Mark Barnes continues his adventures in Turkey beginning with a look at the remains of a French artillery position just inland from Cape Helles.
A short distance from the Helles memorial is a lesser known jewel of the region, a French gun battery consisting of four large calibre breech loading canons built by Desbois et Roussechausse of Nantes between 1884 and 1886. This is a marine counter-battery set up which put fire down on the Turkish positions across the sea on the Asiatic shore. The Turks were hardly going to waste the opportunity to use their positions across the Narrows to disrupt the Anglo-French build up on the peninsular and intermittent fire from there was a continual hazard.
It might seem odd that the French would consider thirty-year-old guns suitable for the campaign given the rapid improvement to artillery coming out of the experience on the Western Front. We must be assume that the powers that be fell into the trap of believing they wouldn’t need anything modern to face unsophisticated Turks but the lessons of the 18th of March should have taught the Allies something. Turkish gunnery was always proficient and they were bolstered by support from German and Austrian gunners who certainly knew their business.
Just getting these guns into place must have taken a superhuman effort. In the naval museum at Cannakale they have two huge Saint-Chamond gun tractors of a similar age to the guns at Helles and seeing them highlights the difficulty moving large calibre guns around such an inhospitable battlefield. There was no room for steam tractor power so all these guns would have to be moved by flesh and blood, either on four legs or two – but more likely a hot and ill-tempered combination of both. The temperature during my September visit was in the low to mid thirties Celsius every day. In the late spring and high summer you can easily add ten degrees to this. So you can imagine what a trial the place was for all the protagonists.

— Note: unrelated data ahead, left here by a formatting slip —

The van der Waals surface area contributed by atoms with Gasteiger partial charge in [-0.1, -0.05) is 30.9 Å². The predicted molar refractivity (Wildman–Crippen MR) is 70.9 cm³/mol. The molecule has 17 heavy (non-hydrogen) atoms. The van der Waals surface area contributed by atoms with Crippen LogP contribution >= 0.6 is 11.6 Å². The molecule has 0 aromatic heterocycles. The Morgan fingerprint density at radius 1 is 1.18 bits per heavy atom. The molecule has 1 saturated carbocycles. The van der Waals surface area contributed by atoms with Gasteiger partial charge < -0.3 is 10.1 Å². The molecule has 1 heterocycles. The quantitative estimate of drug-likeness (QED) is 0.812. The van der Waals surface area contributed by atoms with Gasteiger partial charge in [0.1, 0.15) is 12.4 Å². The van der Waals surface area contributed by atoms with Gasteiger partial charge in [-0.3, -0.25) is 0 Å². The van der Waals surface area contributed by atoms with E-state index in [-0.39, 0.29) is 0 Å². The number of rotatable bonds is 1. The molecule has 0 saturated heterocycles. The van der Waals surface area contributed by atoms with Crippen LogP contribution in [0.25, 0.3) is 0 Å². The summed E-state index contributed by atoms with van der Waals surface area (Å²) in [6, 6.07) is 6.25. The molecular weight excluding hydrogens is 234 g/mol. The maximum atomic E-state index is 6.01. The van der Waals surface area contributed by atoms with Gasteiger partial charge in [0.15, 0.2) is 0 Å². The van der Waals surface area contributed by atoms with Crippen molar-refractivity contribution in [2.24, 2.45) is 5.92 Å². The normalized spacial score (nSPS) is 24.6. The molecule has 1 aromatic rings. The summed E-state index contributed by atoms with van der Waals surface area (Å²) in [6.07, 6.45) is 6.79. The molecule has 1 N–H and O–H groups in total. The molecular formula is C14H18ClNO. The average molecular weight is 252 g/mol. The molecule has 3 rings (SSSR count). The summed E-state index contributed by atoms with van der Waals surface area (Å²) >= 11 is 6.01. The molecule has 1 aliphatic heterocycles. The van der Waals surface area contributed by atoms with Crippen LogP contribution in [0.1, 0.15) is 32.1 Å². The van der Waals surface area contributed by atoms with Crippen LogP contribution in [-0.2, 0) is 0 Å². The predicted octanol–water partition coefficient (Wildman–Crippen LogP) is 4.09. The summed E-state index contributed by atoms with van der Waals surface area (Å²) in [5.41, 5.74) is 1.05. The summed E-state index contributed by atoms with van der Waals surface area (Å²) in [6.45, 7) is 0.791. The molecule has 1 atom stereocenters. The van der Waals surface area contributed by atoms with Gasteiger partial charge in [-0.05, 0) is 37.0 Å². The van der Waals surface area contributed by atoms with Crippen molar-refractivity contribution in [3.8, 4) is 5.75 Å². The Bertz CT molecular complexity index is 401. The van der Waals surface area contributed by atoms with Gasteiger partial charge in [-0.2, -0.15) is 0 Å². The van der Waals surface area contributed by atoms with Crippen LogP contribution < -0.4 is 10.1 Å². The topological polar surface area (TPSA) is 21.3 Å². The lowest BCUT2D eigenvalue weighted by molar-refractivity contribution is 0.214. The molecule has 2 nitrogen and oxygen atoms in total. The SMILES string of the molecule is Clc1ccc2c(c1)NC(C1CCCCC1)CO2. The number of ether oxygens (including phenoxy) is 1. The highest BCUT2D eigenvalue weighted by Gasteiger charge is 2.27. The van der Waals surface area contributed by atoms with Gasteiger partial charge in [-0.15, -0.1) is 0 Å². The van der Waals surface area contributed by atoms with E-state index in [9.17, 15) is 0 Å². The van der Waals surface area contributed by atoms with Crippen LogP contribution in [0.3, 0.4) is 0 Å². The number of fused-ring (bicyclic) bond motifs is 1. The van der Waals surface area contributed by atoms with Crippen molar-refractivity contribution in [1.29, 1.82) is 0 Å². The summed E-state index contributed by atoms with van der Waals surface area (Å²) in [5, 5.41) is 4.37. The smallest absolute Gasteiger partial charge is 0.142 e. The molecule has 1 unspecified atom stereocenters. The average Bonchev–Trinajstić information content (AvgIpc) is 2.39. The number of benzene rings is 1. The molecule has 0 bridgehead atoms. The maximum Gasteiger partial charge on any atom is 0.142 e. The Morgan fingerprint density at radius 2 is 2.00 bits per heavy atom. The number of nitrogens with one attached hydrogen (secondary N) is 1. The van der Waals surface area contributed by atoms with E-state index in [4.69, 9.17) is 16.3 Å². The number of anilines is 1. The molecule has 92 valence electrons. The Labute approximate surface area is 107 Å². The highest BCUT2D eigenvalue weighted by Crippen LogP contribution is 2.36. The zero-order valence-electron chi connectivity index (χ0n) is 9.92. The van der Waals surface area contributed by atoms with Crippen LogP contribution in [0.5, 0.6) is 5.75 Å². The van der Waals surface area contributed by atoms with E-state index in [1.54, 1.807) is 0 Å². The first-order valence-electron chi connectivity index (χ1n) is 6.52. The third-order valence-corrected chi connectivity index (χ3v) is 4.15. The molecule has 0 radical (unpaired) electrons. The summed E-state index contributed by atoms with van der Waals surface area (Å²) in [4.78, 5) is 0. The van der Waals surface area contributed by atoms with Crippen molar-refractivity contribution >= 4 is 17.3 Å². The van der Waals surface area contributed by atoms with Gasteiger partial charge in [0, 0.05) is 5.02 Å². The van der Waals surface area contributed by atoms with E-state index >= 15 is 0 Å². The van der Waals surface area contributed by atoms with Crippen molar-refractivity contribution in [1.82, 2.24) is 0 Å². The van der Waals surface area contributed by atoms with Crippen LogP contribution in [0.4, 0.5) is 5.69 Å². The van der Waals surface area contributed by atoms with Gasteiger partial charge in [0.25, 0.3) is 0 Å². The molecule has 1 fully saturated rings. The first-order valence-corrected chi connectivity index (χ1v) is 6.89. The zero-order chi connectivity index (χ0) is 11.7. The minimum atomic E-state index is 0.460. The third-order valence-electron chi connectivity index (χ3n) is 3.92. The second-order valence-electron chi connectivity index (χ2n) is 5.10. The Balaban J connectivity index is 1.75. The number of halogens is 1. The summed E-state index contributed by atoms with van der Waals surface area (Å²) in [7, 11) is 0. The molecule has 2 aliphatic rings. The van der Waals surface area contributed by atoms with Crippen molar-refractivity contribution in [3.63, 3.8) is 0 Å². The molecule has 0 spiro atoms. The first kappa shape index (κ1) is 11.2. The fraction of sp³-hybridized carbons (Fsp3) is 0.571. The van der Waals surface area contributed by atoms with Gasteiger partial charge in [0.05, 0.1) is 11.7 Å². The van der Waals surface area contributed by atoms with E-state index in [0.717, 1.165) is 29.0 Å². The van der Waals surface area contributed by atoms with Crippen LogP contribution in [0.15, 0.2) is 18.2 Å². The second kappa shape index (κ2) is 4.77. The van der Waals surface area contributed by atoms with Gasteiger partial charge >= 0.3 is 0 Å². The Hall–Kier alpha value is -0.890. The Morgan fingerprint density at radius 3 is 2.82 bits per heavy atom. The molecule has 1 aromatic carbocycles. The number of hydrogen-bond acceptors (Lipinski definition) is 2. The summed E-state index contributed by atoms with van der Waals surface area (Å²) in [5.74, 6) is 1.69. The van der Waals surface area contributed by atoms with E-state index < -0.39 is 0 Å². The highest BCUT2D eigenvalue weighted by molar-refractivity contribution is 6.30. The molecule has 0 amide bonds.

As for the guns today, heavy foliage hides the turntables and the greater extent of the gun pits from view but there is no doubt what we could see is extremely photogenic. Some of my fellow pilgrims were happy to climb on the guns, which are deceptively higher than they appear in photographs. I don’t do heights too well and was content to keep my feet on terra firma. The peninsular seems to be full of guns like this and we pleased to see others on our travels.
Getting to the gun pits was easy enough. We walked across a couple of fields of sunflowers and followed a track for a short distance until the guns came into view. On our way we began to notice human bones on the ground and they were the first of an ever-present sprinkling we found in just about all the locations we visited. It transpires that the remains of thousands of men of all nationalities are out on the battlefield to this day. After the war the Imperial War Graves Commission put in a huge effort to find and give a decent burial to a great many Commonwealth soldiers who had not been brought in. But a large number were never traced and combined with the thousands of Turkish soldiers who were more or less left where they died this means that a huge number of men remain missing to this day.
Finding bones is a weird experience and I cannot truly find the right words to explain how this feels – I suppose a mixture of awe and revulsion comes close. I don’t want to trivialise it in the same breath when I also say we also found a good number of bullets, cartridge cases and shrapnel balls on the battlefield. One of our party found a British uniform button and in all my years on the trail I have never seen anything like that – but bones are another proposition altogether. I digress…